November 16, 2015 05:55am
Coming Out Like a Porn Star
Source: Adult Industry News
by: Rich Moreland
"Coming Out Like a Porn Star" by Jiz Lee - Book Review by Rich Moreland
Despite its seductive title, Jiz Lee's Coming Out Like a Porn Star is not an expose. Rather, it is an intimate inside look at people whose sex worker choices are in their own words.
A collection of essays from a wide sampling of adult film personalities, the stories are wrapped around issues such as stigmatization, feminism, gender preferences, and fetish proclivities. They are filled with varied emotion, some contributors hint of anger, others steeped in humor. All are literary volunteers with a sense of accomplishment that refuses to succumb to shame.
Lee contributes the first essay and from there acts as editor, sorting and arranging the contributors who willing offer what they do and why.
At its most fundamental level, the Coming Out Like a Porn Star is a lesson in social behavior and prejudice. Frustrations, resentment, and shame often resulting from religious upbringing and family disapproval, are crushing negatives. But they are subdued by the power of community and sex worker activism. In fact, the writers celebrate the pride, joy, and sense of strength that their decisions give them.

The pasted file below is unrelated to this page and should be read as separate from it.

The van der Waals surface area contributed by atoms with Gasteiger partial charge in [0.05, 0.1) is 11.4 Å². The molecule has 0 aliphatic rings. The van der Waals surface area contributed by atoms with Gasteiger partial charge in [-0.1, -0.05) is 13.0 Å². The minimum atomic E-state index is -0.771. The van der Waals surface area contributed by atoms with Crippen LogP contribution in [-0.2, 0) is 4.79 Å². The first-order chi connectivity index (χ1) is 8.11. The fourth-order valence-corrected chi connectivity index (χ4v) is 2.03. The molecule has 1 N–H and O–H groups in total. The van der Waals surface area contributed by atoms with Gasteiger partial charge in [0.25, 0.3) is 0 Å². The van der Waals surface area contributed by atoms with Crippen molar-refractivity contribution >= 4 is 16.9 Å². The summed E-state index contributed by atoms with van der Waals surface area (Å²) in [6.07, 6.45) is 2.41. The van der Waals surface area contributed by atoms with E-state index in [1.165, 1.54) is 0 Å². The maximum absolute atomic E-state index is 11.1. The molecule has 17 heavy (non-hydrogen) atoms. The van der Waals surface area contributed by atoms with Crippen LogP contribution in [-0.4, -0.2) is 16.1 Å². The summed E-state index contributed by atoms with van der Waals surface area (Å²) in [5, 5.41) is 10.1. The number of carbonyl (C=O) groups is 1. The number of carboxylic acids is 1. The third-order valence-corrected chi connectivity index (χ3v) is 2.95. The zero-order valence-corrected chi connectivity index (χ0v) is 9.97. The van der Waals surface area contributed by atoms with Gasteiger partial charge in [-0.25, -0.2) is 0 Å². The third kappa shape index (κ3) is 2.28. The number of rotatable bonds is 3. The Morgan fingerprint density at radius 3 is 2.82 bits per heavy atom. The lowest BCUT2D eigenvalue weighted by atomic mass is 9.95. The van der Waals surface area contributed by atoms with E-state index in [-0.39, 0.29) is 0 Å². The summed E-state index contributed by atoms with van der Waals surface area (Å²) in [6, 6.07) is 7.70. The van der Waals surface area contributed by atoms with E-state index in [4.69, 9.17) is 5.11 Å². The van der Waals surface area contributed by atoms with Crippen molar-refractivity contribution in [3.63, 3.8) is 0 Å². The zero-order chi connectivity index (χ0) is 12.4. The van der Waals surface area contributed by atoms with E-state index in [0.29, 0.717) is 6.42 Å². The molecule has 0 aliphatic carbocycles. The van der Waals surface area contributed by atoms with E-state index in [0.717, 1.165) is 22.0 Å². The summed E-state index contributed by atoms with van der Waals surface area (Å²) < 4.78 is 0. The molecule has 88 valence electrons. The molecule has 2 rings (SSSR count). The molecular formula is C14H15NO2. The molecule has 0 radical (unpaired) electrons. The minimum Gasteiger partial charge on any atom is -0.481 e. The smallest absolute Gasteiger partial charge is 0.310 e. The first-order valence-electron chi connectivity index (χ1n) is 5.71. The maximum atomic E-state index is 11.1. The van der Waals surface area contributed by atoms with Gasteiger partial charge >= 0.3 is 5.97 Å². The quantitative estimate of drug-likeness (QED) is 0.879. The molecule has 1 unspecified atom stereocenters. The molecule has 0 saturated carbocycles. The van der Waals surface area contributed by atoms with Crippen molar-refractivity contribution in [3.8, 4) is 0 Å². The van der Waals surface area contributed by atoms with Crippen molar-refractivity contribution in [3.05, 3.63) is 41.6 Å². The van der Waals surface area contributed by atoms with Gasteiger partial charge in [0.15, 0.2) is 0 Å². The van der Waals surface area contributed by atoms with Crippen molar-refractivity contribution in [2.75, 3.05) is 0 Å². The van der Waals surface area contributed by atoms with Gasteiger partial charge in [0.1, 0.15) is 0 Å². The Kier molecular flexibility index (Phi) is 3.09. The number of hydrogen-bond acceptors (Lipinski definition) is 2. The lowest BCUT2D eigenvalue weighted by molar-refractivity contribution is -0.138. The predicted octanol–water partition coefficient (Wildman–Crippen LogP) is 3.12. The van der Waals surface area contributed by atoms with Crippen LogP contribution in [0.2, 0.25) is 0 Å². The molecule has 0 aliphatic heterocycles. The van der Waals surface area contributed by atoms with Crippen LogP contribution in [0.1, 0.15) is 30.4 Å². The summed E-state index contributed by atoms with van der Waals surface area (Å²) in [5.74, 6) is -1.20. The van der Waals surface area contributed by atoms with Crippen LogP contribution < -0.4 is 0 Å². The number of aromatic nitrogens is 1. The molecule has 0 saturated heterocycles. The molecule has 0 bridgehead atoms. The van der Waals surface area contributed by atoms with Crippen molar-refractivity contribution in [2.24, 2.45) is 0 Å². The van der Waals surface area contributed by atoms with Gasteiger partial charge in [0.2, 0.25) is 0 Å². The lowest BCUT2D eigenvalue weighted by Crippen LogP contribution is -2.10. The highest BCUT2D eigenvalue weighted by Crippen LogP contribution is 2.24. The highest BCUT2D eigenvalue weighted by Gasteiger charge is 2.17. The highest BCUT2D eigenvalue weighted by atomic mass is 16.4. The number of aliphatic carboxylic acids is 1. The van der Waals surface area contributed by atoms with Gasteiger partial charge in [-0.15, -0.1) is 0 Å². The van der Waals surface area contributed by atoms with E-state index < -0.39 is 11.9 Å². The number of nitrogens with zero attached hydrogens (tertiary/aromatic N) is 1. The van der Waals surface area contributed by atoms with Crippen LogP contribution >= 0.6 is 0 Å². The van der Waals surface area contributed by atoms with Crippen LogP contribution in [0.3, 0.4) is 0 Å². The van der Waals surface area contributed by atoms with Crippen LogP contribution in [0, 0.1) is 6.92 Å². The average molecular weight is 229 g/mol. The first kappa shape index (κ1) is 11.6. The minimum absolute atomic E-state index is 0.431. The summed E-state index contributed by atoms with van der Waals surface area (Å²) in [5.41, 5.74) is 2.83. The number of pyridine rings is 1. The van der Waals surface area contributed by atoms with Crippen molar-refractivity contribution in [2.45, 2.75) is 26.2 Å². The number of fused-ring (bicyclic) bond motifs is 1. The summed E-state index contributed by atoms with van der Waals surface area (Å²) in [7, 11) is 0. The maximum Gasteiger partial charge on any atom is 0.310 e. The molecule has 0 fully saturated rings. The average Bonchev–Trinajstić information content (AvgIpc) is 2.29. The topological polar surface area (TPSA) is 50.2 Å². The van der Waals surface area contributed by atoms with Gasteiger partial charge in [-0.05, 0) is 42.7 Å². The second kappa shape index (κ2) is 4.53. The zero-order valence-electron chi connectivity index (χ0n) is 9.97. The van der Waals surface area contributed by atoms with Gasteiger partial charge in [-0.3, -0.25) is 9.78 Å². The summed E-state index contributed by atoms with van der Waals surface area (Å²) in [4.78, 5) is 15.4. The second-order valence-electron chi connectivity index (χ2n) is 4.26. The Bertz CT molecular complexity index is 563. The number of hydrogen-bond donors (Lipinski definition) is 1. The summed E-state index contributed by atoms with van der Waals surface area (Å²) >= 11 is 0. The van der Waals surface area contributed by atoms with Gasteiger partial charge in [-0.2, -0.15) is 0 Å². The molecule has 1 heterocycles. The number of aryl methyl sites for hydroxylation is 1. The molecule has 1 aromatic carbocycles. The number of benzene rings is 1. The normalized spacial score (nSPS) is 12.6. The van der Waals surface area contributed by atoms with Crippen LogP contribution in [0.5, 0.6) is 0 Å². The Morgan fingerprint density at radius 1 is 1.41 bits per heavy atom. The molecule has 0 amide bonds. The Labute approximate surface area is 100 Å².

Here's a quick sampling.
Casey Calvert talks about how porn has given her "amazing new friends" while "strangers on the internet think I'm beautiful," she says.
In their respective essays,"Queer identified trans woman" Drew Deveaux and performer Connor Habib question what's in a name. Deveaux draws on a larger issue, noting that our culture is "reflected and reshaped" via the "medium" of porn.
Company owner and director Courtney Trouble's moving account of conversations with her father expresses familial love while bondage star Denali Winter recalls that the adult industry as a community saved her when family difficulties seemed insurmountable.
The reader can choose preferred essays or take on the book cover to cover. Each point of view is unique though limited, as Jiz Lee admits, to personalities of recent generations. The exceptions are legendary voices such as Nina Hartley, Annie Sprinkle, and the late Candida Royalle.
Regardless of how the book is tackled, two essays are a must-read. Lorelei Lee's finely crafted statement on "Naming" is balanced cleverly with Stoya's humor in "Noooooooodie Girl."
In fact, Lee's essay is the book's linchpin. She speaks brilliantly of her empowerment. "Naming a thing makes it real," she says, pointing out that "slut, whore, sister, freak, artist, wife — all of it is truly, wholly me."
Her upshot? "Whatever name I choose, that is my real name."
My only criticism of Coming Out Like a Porn Star is minimal. Feminism in porn today is tilted toward the San Francisco queer porn community (Jiz Lee's artistic home) ignoring to a degree the changes Porn Valley is experiencing. Feminists, like the previously mentioned Nina Hartley and Casey Calvert, are making their voices heard in the Southern California scene. However, there are others whose stories are not included, like Jackie St. James, Tasha Reign, Jessica Drake, Dana Vespoli, Mason, Ela Darling, and the recently retired Bobbi Starr, to name a few.
Nevertheless, Jiz Lee's work is a five star winner.